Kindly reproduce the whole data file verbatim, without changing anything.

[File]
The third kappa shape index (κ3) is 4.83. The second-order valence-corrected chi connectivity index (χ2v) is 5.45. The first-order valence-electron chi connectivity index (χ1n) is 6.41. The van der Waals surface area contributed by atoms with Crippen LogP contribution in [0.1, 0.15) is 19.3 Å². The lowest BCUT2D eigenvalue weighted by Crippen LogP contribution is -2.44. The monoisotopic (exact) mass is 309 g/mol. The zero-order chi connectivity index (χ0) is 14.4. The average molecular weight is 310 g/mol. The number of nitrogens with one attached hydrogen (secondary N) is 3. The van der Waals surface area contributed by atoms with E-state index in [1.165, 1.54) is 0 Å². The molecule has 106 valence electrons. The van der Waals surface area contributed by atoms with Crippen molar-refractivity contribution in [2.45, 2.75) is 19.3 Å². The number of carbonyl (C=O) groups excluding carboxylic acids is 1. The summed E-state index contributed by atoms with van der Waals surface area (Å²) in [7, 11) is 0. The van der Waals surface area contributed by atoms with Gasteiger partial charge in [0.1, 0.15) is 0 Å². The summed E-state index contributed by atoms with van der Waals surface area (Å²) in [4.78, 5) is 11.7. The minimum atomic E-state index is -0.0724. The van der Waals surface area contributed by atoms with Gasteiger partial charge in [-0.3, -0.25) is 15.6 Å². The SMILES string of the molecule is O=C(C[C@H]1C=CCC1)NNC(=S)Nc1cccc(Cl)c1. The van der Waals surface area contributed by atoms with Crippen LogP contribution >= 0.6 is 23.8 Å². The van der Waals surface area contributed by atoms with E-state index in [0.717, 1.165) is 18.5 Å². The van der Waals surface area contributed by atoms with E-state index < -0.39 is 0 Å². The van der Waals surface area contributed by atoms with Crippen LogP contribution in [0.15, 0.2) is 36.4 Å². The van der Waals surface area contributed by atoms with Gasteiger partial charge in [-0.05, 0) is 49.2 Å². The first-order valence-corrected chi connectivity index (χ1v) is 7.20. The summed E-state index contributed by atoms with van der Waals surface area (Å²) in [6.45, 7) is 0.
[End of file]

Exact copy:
The third kappa shape index (κ3) is 4.83. The second-order valence-corrected chi connectivity index (χ2v) is 5.45. The first-order valence-electron chi connectivity index (χ1n) is 6.41. The van der Waals surface area contributed by atoms with Crippen LogP contribution in [0.1, 0.15) is 19.3 Å². The lowest BCUT2D eigenvalue weighted by Crippen LogP contribution is -2.44. The monoisotopic (exact) mass is 309 g/mol. The zero-order chi connectivity index (χ0) is 14.4. The average molecular weight is 310 g/mol. The number of nitrogens with one attached hydrogen (secondary N) is 3. The van der Waals surface area contributed by atoms with E-state index in [1.165, 1.54) is 0 Å². The molecule has 106 valence electrons. The van der Waals surface area contributed by atoms with Crippen molar-refractivity contribution in [2.45, 2.75) is 19.3 Å². The number of carbonyl (C=O) groups excluding carboxylic acids is 1. The summed E-state index contributed by atoms with van der Waals surface area (Å²) in [7, 11) is 0. The van der Waals surface area contributed by atoms with Gasteiger partial charge in [0.1, 0.15) is 0 Å². The summed E-state index contributed by atoms with van der Waals surface area (Å²) in [4.78, 5) is 11.7. The minimum atomic E-state index is -0.0724. The van der Waals surface area contributed by atoms with Gasteiger partial charge in [-0.3, -0.25) is 15.6 Å². The SMILES string of the molecule is O=C(C[C@H]1C=CCC1)NNC(=S)Nc1cccc(Cl)c1. The van der Waals surface area contributed by atoms with Crippen LogP contribution >= 0.6 is 23.8 Å². The van der Waals surface area contributed by atoms with E-state index in [0.717, 1.165) is 18.5 Å². The van der Waals surface area contributed by atoms with E-state index < -0.39 is 0 Å². The van der Waals surface area contributed by atoms with Crippen LogP contribution in [0.15, 0.2) is 36.4 Å². The van der Waals surface area contributed by atoms with Gasteiger partial charge in [-0.05, 0) is 49.2 Å². The first-order valence-corrected chi connectivity index (χ1v) is 7.20. The summed E-state index contributed by atoms with van der Waals surface area (Å²) in [6.45, 7) is 0.